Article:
Mitosis is the period of time when a cell divides up its genetic material, in preparation for the subsequent process of splitting into two cells, called cytokinesis. The five stages of mitosis are therefore sandwiched between interphase, which is the phase the cell spends most of its time in -- just going about its daily business -- and cytokinesis. "Mitosis" actually means "threads," a term that describes the appearance of the genetic material in the cell as it pulls apart.
Prophase, the first stage of mitosis, follows immediately after interphase. The cell has already duplicated its genetic material in interphase, and during prophase the DNA condenses up tightly. Different proteins aid in the condensation process, such as condensin and cohesin. Using a microscope, the DNA appears as X-shapes because the individual chromosomes are stuck together at their center points. This crossover point is called the centromere. During prophase, the cell also builds a structure called a mitotic spindle. The mitotic spindle is like scaffolding that will tug the DNA toward each side of the cell and separate it into two in later mitotic stages.
In prometaphase, the protective membrane that normally surrounds the DNA begins to break down. This leaves the DNA in little membrane bubbles that can be easily accessed by the developing mitotic spindle to grab onto. When the mitotic spindle fibers find a bit of DNA, they connect directly to a set of proteins called the kinetochore, which are at the centromere. The spindle then pulls from each end of the cell in a sort of microscopic tug-of-war.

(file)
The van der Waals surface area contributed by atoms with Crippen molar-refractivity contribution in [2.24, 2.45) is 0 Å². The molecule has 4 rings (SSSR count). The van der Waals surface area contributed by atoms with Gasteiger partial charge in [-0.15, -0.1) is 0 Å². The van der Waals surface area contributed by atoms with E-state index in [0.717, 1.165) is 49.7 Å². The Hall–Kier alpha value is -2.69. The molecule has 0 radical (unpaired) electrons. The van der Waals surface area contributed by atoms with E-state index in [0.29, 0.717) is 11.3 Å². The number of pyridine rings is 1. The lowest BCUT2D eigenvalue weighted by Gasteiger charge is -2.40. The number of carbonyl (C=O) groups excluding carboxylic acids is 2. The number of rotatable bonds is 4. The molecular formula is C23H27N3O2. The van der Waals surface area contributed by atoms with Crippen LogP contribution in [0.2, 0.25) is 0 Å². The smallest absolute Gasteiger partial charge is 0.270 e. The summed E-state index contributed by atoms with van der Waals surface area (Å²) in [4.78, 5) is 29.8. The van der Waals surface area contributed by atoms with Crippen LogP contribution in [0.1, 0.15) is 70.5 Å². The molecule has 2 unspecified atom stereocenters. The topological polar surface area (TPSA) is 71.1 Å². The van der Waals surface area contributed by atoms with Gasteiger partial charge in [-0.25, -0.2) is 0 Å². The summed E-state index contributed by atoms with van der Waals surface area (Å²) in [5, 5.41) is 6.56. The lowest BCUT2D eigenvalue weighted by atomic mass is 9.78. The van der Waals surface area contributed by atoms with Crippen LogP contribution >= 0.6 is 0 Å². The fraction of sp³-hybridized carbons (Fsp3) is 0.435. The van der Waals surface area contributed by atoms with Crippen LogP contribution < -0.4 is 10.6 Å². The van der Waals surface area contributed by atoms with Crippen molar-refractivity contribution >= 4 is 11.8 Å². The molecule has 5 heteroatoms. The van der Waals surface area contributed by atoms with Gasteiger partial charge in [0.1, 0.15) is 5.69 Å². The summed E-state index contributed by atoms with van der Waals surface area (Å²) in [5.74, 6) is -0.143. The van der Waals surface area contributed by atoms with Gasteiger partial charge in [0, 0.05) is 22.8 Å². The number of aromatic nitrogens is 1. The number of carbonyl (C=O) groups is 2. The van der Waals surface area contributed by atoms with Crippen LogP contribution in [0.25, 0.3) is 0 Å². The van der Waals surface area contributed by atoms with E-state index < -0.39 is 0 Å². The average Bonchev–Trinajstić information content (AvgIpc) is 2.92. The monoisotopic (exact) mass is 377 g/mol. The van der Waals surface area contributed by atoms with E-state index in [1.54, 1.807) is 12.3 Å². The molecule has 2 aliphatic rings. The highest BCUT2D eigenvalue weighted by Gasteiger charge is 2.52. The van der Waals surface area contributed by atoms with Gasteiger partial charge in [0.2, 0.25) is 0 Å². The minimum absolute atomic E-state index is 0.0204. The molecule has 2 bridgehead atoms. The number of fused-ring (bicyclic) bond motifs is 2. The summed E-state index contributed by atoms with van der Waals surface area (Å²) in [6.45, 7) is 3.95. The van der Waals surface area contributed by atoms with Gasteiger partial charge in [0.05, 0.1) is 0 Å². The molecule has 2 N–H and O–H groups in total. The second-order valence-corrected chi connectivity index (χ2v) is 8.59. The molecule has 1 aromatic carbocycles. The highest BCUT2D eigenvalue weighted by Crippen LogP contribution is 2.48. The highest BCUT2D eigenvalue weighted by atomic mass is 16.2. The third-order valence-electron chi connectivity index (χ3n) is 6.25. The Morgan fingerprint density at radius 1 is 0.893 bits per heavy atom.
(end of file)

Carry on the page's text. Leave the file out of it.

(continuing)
During metaphase, the chromosomes line up in the center (equator) of the cell. They are neatly arranged in preparation for the equal distribution of half the genetic material to the two future daughter halves of the initial cell. In metaphase, the DNA is very tightly compressed.
In anaphase, the chromosomes split up into identical sets. This occurs because enzymes chew up the proteins, such as cohesin, that keep the chromosomes together. The mitotic spindle apparatus pulls each half of the chromosomes to each end of the cell.
As the chromosomes get to opposite sides of the cell, telophase begins. The spindle scaffold breaks down and the protective membrane around the DNA reforms so that each set of DNA now has a full membrane. The cell is now ready to divide into two, with each daughter cell retaining a full copy of the cellular DNA.